Up comes a band of footmen and likewise captain Farrell
I first produced me pistol for she stole away me rapier
I couldn’t shoot the water, so a prisoner I was taken

Mush-a ring dumb-a do dumb-a da
Wack fall the daddy-o, wack fall the daddy-o
There’s whiskey in the jar

There’s some take delight in the carriages a rolling
and others take delight in the hurling and the bowling
but I take delight in the juice of the barley
and courting pretty fair maids in the morning bright and early

Mush-a ring dumb-a do dumb-a da
Wack fall the daddy-o, wack fall the daddy-o
There’s whiskey in the jar

And if anyone can aid me ‘t is my brother in the army
If I can find his station in Cork or in Killarney
And if he’ll go with me, we’ll go rovin’ through Killkenney
And I’m sure he’ll treat me better than my own a-sporting Jenny

Mush-a ring dumb-a do dumb-a da
Wack fall the daddy-o, wack fall the daddy-o
There’s whiskey in the jar

Listen to Metallica’s “Whiskey in the Jar”

Listen to Thin Lizzy’s “Whiskey in the Jar” 

Listen to the Dubliners’ “Whiskey in the Jar”  (my preferred version)

Additional Resources: 

The History of Lyrics of ‘Whiskey in the Jar’

The Long and Winding Road of ‘Whiskey in the Jar’ 

“Whiskey in the Jar”: History and Transformation of a Classic Irish Song




About Regina Jeffers

Regina Jeffers is the award-winning author of Austenesque, Regency and historical romantic suspense.
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3 Responses to “Whiskey in the Jar,” a Traditional Irish Ballad

  1. How lovely to learn the history of one of my favourite songs. The Dubliners is my favourite version too, though a very talented brother and sister combo that plays at my local pub come a close second!

    • I was raised in an Appalachian home and was familiar with the song long before I first heard the Dubliners’ version. Have you ever seen a movie called “The Songcatcher”? It has Janet McTerr, Aidan Quinn, Emmy Rossum (her debut), and Jane Adams. If not, I think you would enjoy it. It speaks of how the old ballads of England, Scotland, Ireland, etc., were carried to the America by the immigrants, and after they were lost (or forgotten) by the British public, songcatchers (men like Francis Child) came to America to relearn the songs left behind. It was filmed here in NC, in the Asheville area. I used to use the movie and the soundtrack in my classrooms to teach cultural heritage.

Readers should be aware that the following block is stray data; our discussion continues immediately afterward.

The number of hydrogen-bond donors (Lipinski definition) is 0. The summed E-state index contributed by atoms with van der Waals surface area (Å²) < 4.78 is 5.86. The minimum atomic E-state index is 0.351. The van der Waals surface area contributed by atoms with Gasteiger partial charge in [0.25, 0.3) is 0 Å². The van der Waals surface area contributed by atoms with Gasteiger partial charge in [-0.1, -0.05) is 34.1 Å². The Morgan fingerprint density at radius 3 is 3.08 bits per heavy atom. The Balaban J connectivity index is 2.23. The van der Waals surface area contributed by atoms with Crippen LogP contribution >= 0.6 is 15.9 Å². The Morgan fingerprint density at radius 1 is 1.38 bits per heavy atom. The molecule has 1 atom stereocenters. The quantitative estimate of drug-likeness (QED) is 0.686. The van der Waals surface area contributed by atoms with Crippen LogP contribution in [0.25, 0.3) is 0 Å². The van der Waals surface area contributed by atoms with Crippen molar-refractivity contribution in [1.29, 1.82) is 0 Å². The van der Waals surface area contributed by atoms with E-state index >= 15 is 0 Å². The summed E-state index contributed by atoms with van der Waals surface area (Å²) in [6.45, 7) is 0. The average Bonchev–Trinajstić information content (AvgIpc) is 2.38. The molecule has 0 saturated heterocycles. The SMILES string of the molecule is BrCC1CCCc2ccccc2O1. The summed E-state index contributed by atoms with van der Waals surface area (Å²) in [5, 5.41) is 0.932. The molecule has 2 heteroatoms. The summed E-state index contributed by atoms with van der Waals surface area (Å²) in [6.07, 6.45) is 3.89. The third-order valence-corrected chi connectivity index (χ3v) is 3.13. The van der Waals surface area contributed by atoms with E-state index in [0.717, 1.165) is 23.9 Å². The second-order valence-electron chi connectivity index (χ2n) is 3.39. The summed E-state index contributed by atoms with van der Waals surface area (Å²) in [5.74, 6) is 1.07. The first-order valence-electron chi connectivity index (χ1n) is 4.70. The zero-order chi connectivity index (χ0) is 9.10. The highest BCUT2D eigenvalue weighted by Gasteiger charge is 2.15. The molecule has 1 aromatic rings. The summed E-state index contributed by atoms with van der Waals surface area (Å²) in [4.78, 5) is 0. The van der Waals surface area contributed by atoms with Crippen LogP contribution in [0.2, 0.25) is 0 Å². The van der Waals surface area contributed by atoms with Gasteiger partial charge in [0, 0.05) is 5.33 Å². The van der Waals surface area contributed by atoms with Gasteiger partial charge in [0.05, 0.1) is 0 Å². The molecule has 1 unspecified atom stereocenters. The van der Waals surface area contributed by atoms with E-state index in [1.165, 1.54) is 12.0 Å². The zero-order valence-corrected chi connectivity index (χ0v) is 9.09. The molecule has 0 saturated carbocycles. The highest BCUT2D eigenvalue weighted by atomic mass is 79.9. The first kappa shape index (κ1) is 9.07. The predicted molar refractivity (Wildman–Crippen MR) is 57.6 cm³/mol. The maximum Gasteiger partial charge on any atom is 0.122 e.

IMDb gives this summary: “After being denied a promotion at the university where she teaches, Doctor Lily Penleric, a brilliant musicologist, impulsively visits her sister, who runs a struggling rural school in Appalachia. There she stumbles upon the discovery of her life – a treasure trove of ancient Scots-Irish ballads, songs that have been handed down from generation to generation, preserved intact by the seclusion of the mountains. With the goal of securing her promotion, Lily ventures into the most isolated areas of the mountains to collect the songs and finds herself increasingly enchanted – not only by the rugged purity of the music, but also by the raw courage and endurance of the local people as they carve out meaningful lives against the harshest conditions. It is not, however, until she meets Tom – a handsome, hardened war veteran and talented musician – that she’s forced to examine her motivations. Is the “Songcatcher,” as Tom insists, no better than the men who exploit the people and extort their land?”